The Big Red One (1980) Movie Review

Samuel Fuller’s 1980 World War II movie “The Big Red One” won’t sit well with modern audiences. For one, it’s rated PG, which is in itself a major oddity with today’s war movies. Although it’s about the same war, with the same good guys and bad guys, and explores the same themes as “Saving Private Ryan” and “Band of Brothers”, “The Big Red One” is neither of those films. It’s different not only in tone, but style.

The film stars Robert Carradine as Zab, a Bronx novelist who, along with three fellow grunts and a tough-as-nails Sergeant (Lee Marvin), are part of the famous Big Red One rifle regiment. The film opens in World War I, where the Sergeant kills a German soldier who claims the war is over — and in fact, he’s right, although the Sergeant doesn’t know it. Now in the midst of WWII, the Sergeant leads the four young men into battle. Besides Zab, there’s cartoonist Griff (Mark Hamill), the squad’s best marksman who, shockingly, can’t hit a thing in their first engagement; the country boy Johnson (Kelly Ward); and Italian Vinci (Bobby Di Cicco).

Once you accept that Fuller’s movie will be bloodless, despite the fact that people die by the hundreds, you’ll be able to accept that the film is quite good. Alas, audiences nowadays need to actually see blood splashing all over the place to “get” that something bad has happened. For everyone else, Fuller’s movie can be enjoyed on many levels. Not only did Fuller wrote and directed, but the movie is based on his own experiences as a rifleman in the Big Red One during World War II. Needless to say, this fact gives the film authenticity.

Even without the blood, “The Big Red One” is still harrowing, with Fuller relying more on insinuation than actual depiction of graphic violence. A sequence early on, when the unit is about to be overrun by German tanks, comes to mind. In it, the soldiers are forced to dig into the ground to hide from the tanks. Although hidden in their holes, the soldiers are nevertheless subjected to the harsh weight of tanks as they roll on top of them; all we hear is the dying screams of soldiers as tanks crush them in a flurry of metal, engine fumes, and spraying dirt.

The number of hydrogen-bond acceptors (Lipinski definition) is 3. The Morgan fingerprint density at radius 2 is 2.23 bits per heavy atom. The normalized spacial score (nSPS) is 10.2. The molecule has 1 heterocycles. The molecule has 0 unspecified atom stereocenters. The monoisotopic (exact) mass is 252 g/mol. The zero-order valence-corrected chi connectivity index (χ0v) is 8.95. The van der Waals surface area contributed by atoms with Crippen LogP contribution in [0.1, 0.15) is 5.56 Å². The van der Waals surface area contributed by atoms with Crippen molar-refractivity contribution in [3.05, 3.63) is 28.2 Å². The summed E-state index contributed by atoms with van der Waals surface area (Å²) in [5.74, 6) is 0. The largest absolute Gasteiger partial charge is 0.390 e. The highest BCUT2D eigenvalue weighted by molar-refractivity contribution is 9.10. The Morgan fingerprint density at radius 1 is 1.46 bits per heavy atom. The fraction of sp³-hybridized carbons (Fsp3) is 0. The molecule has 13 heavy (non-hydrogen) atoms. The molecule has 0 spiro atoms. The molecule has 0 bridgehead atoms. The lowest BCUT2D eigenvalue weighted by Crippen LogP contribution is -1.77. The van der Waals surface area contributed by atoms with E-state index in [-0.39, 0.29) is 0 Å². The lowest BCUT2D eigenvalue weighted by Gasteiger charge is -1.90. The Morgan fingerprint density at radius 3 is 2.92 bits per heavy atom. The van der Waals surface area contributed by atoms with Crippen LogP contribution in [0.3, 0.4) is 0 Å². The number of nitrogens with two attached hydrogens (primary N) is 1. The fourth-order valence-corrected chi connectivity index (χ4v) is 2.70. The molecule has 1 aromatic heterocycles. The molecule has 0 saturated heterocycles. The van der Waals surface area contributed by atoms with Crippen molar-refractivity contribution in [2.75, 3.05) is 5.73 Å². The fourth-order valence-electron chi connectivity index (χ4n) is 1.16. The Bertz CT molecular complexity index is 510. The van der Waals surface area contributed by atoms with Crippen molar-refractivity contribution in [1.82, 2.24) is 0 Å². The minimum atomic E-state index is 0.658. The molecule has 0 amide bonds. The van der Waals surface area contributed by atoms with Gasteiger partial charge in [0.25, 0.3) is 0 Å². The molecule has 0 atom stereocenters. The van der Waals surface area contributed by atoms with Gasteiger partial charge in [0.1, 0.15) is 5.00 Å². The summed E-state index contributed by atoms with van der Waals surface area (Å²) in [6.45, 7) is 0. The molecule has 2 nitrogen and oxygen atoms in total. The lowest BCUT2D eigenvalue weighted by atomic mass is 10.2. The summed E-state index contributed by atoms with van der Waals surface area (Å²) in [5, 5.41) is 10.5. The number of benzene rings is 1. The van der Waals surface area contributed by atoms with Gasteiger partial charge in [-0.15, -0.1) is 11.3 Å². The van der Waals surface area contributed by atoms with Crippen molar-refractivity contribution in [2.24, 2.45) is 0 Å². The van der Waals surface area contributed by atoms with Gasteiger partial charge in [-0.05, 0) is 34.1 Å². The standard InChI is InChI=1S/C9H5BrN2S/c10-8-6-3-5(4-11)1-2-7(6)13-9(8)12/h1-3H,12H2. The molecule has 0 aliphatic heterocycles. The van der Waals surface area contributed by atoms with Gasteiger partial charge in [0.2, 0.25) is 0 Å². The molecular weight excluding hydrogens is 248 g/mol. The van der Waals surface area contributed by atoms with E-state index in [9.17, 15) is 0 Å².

Another scene takes place in Sicily, where the squad is forced to hide in a cave as a sea of Germans storm past them. Here, the squad must perform a “relay”, where one soldier shoots a German who has wandered into the cave, while another soldier grabs the fallen body and pulls him out of sight. The squad is forced to repeat the process for as long as it takes, and the whole thing is shot with a wonderful sense of understatement, as if this type of thing happens all the time. Of all the assignments performed by the squad, their brief time in Italy provides the movie with most of its emotional moments, including a sequence where the squad is forced to assault a German position surrounded by female locals forced to work the fields as cover.

Although the film is a five-men ensemble piece, only three really stand out. Veteran Lee Marvin adds the appropriate gruff and gravitas in the role of the nameless Sergeant, who fights wars because he’s good at it, but not because he necessarily enjoys it. Mark Hamill, then coming off the mammoth success of “Star Wars”, plays against type as the gunshy Griff, who spends half of the film wondering if his own commanding officer will gun him down if he makes a run for it. Griff has to come to terms with his own emotions, separating the line between cowardice and a lack of desire to kill another human being. The film’s narrator is Robert Carradine (“Revenge of the Nerds”), playing a cavalier cigar-chomping New Yorker who provides the film its central core.

“The Big Red One” is not “Saving Private Ryan”. It’s not about blood and guts, but rather death and life and chances. It’s about the young boys who have to fight wars because they’re told to, and the old men who still remember the last war with clarity, and isn’t too eager to jump back in. The film is very narrow-minded in its narrative, staying within the tight confines of the five men and their immediate vicinity. This may come across as episodic, but it’s also very true. After all, what grunt can see the whole war? It’s just the gunfight right in front of them that matters; even the gunfights you’ve survived seem lost in the haze.

Samuel Fuller (director) / Samuel Fuller (screenplay)
CAST: Lee Marvin …. The Sergeant
Mark Hamill …. Griff
Robert Carradine …. Zab
Bobby Di Cicco …. Vinci
Kelly Ward …. Johnson

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